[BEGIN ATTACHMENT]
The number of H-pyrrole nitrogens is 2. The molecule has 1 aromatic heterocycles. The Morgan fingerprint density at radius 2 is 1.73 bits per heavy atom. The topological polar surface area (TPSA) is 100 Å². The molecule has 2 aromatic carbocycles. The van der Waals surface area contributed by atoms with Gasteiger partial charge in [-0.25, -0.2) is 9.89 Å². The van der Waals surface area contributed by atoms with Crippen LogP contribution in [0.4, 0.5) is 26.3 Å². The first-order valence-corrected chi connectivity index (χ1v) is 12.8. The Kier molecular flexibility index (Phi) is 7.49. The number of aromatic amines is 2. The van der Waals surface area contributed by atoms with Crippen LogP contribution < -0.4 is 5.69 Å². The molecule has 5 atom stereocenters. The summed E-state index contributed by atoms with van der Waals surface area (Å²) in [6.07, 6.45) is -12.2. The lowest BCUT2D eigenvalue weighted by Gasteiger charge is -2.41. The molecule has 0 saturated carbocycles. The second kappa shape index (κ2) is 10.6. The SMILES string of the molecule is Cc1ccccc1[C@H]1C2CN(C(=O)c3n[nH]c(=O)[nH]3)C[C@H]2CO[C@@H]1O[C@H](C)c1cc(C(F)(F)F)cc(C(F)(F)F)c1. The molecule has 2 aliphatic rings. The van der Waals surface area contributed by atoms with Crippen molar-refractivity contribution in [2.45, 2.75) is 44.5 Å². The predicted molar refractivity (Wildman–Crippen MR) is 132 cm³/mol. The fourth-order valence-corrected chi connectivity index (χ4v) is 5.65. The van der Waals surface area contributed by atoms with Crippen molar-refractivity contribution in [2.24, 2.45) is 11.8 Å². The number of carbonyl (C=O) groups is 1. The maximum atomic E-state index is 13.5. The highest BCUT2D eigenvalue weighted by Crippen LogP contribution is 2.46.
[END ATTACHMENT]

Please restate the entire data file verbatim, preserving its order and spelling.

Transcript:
The number of H-pyrrole nitrogens is 2. The molecule has 1 aromatic heterocycles. The Morgan fingerprint density at radius 2 is 1.73 bits per heavy atom. The topological polar surface area (TPSA) is 100 Å². The molecule has 2 aromatic carbocycles. The van der Waals surface area contributed by atoms with Gasteiger partial charge in [-0.25, -0.2) is 9.89 Å². The van der Waals surface area contributed by atoms with Crippen LogP contribution in [0.4, 0.5) is 26.3 Å². The first-order valence-corrected chi connectivity index (χ1v) is 12.8. The Kier molecular flexibility index (Phi) is 7.49. The number of aromatic amines is 2. The van der Waals surface area contributed by atoms with Crippen LogP contribution < -0.4 is 5.69 Å². The molecule has 5 atom stereocenters. The summed E-state index contributed by atoms with van der Waals surface area (Å²) in [6.07, 6.45) is -12.2. The lowest BCUT2D eigenvalue weighted by Gasteiger charge is -2.41. The molecule has 0 saturated carbocycles. The second kappa shape index (κ2) is 10.6. The SMILES string of the molecule is Cc1ccccc1[C@H]1C2CN(C(=O)c3n[nH]c(=O)[nH]3)C[C@H]2CO[C@@H]1O[C@H](C)c1cc(C(F)(F)F)cc(C(F)(F)F)c1. The molecule has 2 aliphatic rings. The van der Waals surface area contributed by atoms with Crippen molar-refractivity contribution in [2.45, 2.75) is 44.5 Å². The predicted molar refractivity (Wildman–Crippen MR) is 132 cm³/mol. The fourth-order valence-corrected chi connectivity index (χ4v) is 5.65. The van der Waals surface area contributed by atoms with Crippen molar-refractivity contribution in [2.24, 2.45) is 11.8 Å². The number of carbonyl (C=O) groups is 1. The maximum atomic E-state index is 13.5. The highest BCUT2D eigenvalue weighted by Crippen LogP contribution is 2.46.